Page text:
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Extended Audio Sample The Piano Tuner: A Novel Audiobook, by Daniel Mason Click for printable size audiobook cover
3 out of 53 out of 53 out of 53 out of 53 out of 5 3.00 (5,401 ratings) (rate this audio book) Author: Daniel Mason Narrator: Graeme Malcolm Publisher: Penguin Random House Format: Abridged Audiobook Delivery: Instant Download Audio Length: Release Date: September 2002 ISBN: 9780739302033
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An extraordinary first novel that tells the story of a British piano tuner sent deep into Burma in the nineteenth century.

In October 1886, Edgar Drake receives a strange request from the British War Office: he must leave his wife and his quiet life in London to travel to the jungles of Burma, where a rare Erard grand piano is in need of repair. The piano belongs to an army surgeon-major whose unorthodox peacemaking methods—poetry, medicine, and now music—have brought a tentative quiet to the southern Shan States but have elicited questions from his superiors.

On his journey through Europe, the Red Sea, India, and into Burma, Edgar meets soldiers, mystics, bandits, and tale-spinners, as well as an enchanting woman as elusive as the surgeon-major. And at the doctor’s fort on a remote Burmese river, Edgar encounters a world more mysterious and dangerous than he ever could have imagined.

Sensuous, lyrical, rich with passion and adventure, this is a hypnotic tale of myth, romance, and self-discovery: an unforgettable novel.

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Quotes & Awards

  • Thoroughly engaging, an excellent early-21st-century reproduction of a late Victorian novel… [Mason] renders [Burma] and its culture brilliantly. His powerful prose style and his ability to embrace history, politics, nature and medicine within a fully imagined 19th-century fictional world would be notable in any writer and are astonishing in one who is just 26…The reader finds an excellent guide to the wonders and sorrows of another place and time. Andrea Barrett, The New York Times Book Review
  • “A rattling good story, complex characterizations, and a brilliantly realized portrayal of an alien culture–all combine to dazzling effect in this first by a California medical student who has worked and studied in the Far East. Piano tuner Edgar Drake undertakes his journey (thrillingly described), arriving at the inland fortress where the suave Dr. Anthony Carroll–part Albert Schweitzer, part Mistah Kurtz of Heart of Darkness–rules as a benevolent despot, aided by a beautiful Burmese woman to whom Edgar finds himself increasingly attracted. A wealth of information–musical, medical, historical, political–and numerous colorfully detailed vignettes of life in Burma’s teeming cities and jungle villages provide a solid context for the intricate plot, which brings Drake into ‘complicity’ with Carroll’s visionary dream…until the powerful denouement [and the] deeply ironic climactic action. (One keeps thinking of what a marvelous movie The Piano Tuner might make.) . . . An irresistible amalgam of Kipling, Rider Haggard, and Conrad at their very best. Masterful. Kirkus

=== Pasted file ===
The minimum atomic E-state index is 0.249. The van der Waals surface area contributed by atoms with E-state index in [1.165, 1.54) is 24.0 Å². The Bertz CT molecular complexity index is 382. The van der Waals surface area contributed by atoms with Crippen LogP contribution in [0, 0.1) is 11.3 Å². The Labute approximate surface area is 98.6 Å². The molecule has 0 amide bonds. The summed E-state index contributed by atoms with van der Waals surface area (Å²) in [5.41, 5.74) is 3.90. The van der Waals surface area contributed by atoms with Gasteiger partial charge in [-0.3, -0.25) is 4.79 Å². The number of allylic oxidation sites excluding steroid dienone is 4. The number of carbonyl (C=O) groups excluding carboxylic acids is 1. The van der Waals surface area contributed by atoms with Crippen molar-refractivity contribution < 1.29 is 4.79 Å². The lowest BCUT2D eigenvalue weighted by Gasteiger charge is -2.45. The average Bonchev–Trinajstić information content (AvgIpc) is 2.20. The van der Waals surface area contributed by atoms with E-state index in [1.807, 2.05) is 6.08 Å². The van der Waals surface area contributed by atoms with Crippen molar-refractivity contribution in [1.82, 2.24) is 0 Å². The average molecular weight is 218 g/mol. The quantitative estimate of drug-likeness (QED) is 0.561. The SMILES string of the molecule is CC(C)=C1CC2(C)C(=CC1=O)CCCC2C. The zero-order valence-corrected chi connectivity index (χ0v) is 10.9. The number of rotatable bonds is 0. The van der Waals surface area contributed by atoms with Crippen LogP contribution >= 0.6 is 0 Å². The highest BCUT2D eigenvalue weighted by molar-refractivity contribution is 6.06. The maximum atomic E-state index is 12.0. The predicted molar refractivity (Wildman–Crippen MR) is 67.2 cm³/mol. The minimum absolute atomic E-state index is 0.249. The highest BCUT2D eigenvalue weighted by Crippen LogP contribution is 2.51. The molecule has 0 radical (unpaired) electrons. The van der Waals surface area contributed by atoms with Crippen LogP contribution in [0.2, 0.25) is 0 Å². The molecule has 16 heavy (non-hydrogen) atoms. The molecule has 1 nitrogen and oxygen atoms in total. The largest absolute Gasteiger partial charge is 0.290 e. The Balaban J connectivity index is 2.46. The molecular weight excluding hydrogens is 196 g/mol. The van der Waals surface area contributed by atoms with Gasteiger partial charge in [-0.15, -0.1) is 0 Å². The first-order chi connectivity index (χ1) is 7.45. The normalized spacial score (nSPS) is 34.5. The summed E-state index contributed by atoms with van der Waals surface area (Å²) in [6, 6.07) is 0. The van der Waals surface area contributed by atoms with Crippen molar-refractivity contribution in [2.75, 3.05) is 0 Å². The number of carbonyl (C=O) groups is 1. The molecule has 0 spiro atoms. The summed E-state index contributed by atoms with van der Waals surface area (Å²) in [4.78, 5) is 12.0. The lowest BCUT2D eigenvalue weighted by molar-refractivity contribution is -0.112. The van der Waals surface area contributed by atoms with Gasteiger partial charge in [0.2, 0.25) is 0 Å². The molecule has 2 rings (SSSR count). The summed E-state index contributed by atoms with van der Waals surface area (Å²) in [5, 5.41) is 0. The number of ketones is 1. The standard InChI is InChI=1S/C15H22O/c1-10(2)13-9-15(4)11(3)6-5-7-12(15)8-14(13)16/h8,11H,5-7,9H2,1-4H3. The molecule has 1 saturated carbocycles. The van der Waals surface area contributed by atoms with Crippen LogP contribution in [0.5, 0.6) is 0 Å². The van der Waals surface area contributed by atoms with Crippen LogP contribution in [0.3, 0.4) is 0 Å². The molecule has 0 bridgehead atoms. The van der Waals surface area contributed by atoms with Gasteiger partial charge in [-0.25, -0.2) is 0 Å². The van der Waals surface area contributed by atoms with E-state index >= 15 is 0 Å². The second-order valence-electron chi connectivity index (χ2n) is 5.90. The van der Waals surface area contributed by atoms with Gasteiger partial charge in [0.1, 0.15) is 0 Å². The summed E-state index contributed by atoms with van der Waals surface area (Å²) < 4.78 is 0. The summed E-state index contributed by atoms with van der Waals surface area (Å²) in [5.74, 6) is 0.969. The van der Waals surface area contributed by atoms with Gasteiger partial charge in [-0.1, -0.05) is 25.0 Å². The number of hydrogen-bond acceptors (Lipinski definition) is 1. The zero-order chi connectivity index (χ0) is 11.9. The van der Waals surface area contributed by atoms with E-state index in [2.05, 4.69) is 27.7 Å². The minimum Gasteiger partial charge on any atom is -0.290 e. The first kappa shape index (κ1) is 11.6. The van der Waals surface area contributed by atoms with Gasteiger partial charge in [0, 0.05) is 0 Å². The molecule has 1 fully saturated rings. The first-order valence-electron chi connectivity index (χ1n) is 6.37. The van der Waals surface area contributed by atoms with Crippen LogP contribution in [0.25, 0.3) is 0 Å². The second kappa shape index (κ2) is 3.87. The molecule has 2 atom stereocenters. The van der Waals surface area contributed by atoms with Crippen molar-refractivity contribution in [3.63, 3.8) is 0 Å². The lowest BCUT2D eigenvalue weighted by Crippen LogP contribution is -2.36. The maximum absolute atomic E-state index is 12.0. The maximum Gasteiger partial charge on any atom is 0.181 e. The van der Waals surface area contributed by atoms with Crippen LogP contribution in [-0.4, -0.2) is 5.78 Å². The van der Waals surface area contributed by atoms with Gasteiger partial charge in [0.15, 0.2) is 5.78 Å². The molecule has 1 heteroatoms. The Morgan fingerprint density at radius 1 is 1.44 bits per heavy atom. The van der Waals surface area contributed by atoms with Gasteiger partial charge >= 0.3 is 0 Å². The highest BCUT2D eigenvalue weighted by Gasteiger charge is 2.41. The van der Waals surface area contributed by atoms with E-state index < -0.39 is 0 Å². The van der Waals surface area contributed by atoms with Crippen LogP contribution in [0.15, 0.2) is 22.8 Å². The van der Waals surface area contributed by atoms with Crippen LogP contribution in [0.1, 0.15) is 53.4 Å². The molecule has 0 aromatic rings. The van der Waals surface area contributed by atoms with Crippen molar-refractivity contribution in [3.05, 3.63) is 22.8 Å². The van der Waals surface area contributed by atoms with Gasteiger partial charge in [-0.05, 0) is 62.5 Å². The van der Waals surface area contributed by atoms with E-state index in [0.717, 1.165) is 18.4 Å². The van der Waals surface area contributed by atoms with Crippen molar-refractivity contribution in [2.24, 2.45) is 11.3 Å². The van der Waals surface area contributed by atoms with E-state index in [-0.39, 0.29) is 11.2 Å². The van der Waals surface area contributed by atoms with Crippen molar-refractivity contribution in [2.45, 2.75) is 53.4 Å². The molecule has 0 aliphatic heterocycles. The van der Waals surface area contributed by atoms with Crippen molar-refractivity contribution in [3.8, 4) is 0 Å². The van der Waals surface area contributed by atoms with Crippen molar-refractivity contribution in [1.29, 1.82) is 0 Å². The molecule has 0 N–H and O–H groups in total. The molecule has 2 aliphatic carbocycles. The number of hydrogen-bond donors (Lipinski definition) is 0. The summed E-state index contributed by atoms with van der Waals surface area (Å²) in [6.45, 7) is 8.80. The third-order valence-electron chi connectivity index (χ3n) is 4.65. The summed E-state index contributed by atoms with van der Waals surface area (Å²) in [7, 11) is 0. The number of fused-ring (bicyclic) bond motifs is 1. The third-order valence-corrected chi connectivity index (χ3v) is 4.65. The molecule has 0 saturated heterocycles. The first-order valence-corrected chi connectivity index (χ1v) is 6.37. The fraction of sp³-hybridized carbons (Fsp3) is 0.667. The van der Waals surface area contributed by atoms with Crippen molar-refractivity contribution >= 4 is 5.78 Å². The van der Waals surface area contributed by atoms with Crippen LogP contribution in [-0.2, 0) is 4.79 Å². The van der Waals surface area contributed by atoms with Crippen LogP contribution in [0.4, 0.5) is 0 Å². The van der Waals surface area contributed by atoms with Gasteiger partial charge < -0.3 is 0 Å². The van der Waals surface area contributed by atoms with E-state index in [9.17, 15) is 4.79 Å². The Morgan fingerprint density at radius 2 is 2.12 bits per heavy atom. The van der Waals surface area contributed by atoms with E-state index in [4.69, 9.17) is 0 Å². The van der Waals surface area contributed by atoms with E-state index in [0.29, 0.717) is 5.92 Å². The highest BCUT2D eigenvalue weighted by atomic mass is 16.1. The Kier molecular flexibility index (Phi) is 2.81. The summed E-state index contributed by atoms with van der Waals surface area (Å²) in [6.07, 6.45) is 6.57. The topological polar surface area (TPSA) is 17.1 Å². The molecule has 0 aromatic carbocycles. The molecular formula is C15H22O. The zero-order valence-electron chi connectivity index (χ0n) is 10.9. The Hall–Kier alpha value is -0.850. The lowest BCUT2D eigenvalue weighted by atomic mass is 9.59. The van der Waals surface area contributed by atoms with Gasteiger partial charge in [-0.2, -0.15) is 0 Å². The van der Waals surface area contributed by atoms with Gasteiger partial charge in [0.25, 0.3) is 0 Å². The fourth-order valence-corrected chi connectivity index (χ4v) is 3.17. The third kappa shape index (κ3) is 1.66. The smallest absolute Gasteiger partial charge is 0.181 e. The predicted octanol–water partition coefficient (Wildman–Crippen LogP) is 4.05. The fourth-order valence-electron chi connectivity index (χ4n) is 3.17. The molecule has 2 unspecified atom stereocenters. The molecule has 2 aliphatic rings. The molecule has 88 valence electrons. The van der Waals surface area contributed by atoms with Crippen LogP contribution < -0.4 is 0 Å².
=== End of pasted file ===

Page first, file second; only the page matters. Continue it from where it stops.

• [The Piano Tuner] ends, inevitably, in tragedy, but the reader will regret that it ends at all. This is an utterly involving first novel, rich in historical detail. Mason’s language is at once tropically lush and as precise as a Bach prelude. A novel for readers of literary and popular fiction alike; highly recommended. Library Journal
  • An ambitious, adventuresome, highly unusual first novel that offers pleasures too rarely encountered in contemporary American literary fiction…[Mason is] a gifted, original and courageous writer. Jonathan Yardley, Washington Post Book World
  • A strange, often beautiful story…full of haunting, gorgeous scenes…With a deft hand [and] trills of wit and suspense, Mason delivers a timely critique of the self-justifying nature of military action. In these troubled times, it’s a tune you can’t get out of your head...A smart, entertaining adventure. Ron Charles, The Christian Science Monitor
  • An extraordinary piece of work. The Piano Tuner is a novel of journeys and the shifting grounds of perception, but at heart it is a story of the human urge to be absorbed fully into life, to cease to be a bystander, to be thrust into the essential dreamscape of human strivings. Daniel Mason's debut is shining and striking. He transported me thoroughly, well beyond the initial reading. Days later, the scenes shift and stir and agitate within me. This is writing of deep potency and resonance. Of beauty and pain and all things in between. Jeffrey Lent, author of In the Fall and Lost Nation
  • Daniel Mason has woven together an elegant and unusually engrossing story, one that offers the reader the best possible journey–into a world that no longer exists. Rich, atmospheric, and evocative of the sights, smells and textures of 19th century Burma, The Piano Tuner is an astonishingly accomplished first novel. I truly enjoyed it. Arthur Golden, author of Memoirs of a Geisha


  • One of the 2002 New York Times Book Review 100 Notable Books for Fiction
  • Nominated for the Barnes & Noble Discover Award

Listener Opinions

  • 4 out of 54 out of 54 out of 54 out of 54 out of 5 Christine Christman | 2/20/2014

    " An interesting journey to another time and place. Was it hubris, love, or blind trust that led the protagonist to this place? "

  • 4 out of 54 out of 54 out of 54 out of 54 out of 5 Cally | 2/18/2014

    " I enjoyed the historical component and reading about the beauty of Myramar. The ending didn't seem to fit with the rest of the novel. "

  • 5 out of 55 out of 55 out of 55 out of 55 out of 5 Phyllis | 2/2/2014

    " I loved this book! It draws you in with a sweet seduction. Keep aware of the beggining quote re The Lotus Eaters. Complicated and layered you will keep thinking of this book for awhile. Writing is supberb and it was written by a medical student while he was studying or interning. How is that possible?? I ask myself. The guy is brilliant and he wrote this when he was 22,23? I'm looking forward to A Far Country, another of his novels written about 4-5 years later. "

  • 2 out of 52 out of 52 out of 52 out of 52 out of 5 Alyssa | 1/23/2014

    " Slow read, was pretty dissapointed with the ending. "

  • 4 out of 54 out of 54 out of 54 out of 54 out of 5 Candice | 1/23/2014

    " Really enjoyed this book! It was mysterious, interesting, historical, passionate and had a very unusual premise. I thought the book may only appeal to men when I first picked it up but was wrong. Definitely recommend it. "

  • 4 out of 54 out of 54 out of 54 out of 54 out of 5 Mireille | 1/14/2014

    " Beautifully written book in Colonial Birma. The end was a bit of a deflation. Otherwise a wonderful descriptive book! "